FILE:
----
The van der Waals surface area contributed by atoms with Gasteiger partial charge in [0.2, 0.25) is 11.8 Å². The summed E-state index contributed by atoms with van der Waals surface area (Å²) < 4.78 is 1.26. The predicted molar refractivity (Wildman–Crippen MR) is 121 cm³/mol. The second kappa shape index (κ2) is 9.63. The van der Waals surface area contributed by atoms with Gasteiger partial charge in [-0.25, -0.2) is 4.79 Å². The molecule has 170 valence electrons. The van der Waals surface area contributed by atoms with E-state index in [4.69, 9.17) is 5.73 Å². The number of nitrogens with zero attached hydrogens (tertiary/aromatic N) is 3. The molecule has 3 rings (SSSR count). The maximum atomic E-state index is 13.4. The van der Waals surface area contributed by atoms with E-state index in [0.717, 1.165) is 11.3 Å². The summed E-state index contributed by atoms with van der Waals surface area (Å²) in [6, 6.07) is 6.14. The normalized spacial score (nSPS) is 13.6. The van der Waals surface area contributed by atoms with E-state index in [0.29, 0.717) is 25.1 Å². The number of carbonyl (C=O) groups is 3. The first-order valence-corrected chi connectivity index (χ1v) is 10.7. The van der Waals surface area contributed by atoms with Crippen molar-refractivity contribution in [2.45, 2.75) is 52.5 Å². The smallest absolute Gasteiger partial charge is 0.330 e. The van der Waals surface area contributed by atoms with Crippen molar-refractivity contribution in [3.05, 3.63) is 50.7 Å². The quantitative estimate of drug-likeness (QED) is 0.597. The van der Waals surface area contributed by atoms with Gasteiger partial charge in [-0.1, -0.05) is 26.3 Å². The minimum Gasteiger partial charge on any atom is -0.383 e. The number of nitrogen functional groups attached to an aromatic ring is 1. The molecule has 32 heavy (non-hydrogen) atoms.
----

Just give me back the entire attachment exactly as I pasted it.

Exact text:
The van der Waals surface area contributed by atoms with Gasteiger partial charge in [0.2, 0.25) is 11.8 Å². The summed E-state index contributed by atoms with van der Waals surface area (Å²) < 4.78 is 1.26. The predicted molar refractivity (Wildman–Crippen MR) is 121 cm³/mol. The second kappa shape index (κ2) is 9.63. The van der Waals surface area contributed by atoms with Gasteiger partial charge in [-0.25, -0.2) is 4.79 Å². The molecule has 170 valence electrons. The van der Waals surface area contributed by atoms with E-state index in [4.69, 9.17) is 5.73 Å². The number of nitrogens with zero attached hydrogens (tertiary/aromatic N) is 3. The molecule has 3 rings (SSSR count). The maximum atomic E-state index is 13.4. The van der Waals surface area contributed by atoms with E-state index in [0.717, 1.165) is 11.3 Å². The summed E-state index contributed by atoms with van der Waals surface area (Å²) in [6, 6.07) is 6.14. The normalized spacial score (nSPS) is 13.6. The van der Waals surface area contributed by atoms with E-state index in [0.29, 0.717) is 25.1 Å². The number of carbonyl (C=O) groups is 3. The first-order valence-corrected chi connectivity index (χ1v) is 10.7. The van der Waals surface area contributed by atoms with Crippen molar-refractivity contribution in [2.45, 2.75) is 52.5 Å². The smallest absolute Gasteiger partial charge is 0.330 e. The van der Waals surface area contributed by atoms with Crippen molar-refractivity contribution in [3.05, 3.63) is 50.7 Å². The quantitative estimate of drug-likeness (QED) is 0.597. The van der Waals surface area contributed by atoms with Gasteiger partial charge in [-0.1, -0.05) is 26.3 Å². The minimum Gasteiger partial charge on any atom is -0.383 e. The number of nitrogen functional groups attached to an aromatic ring is 1. The molecule has 32 heavy (non-hydrogen) atoms.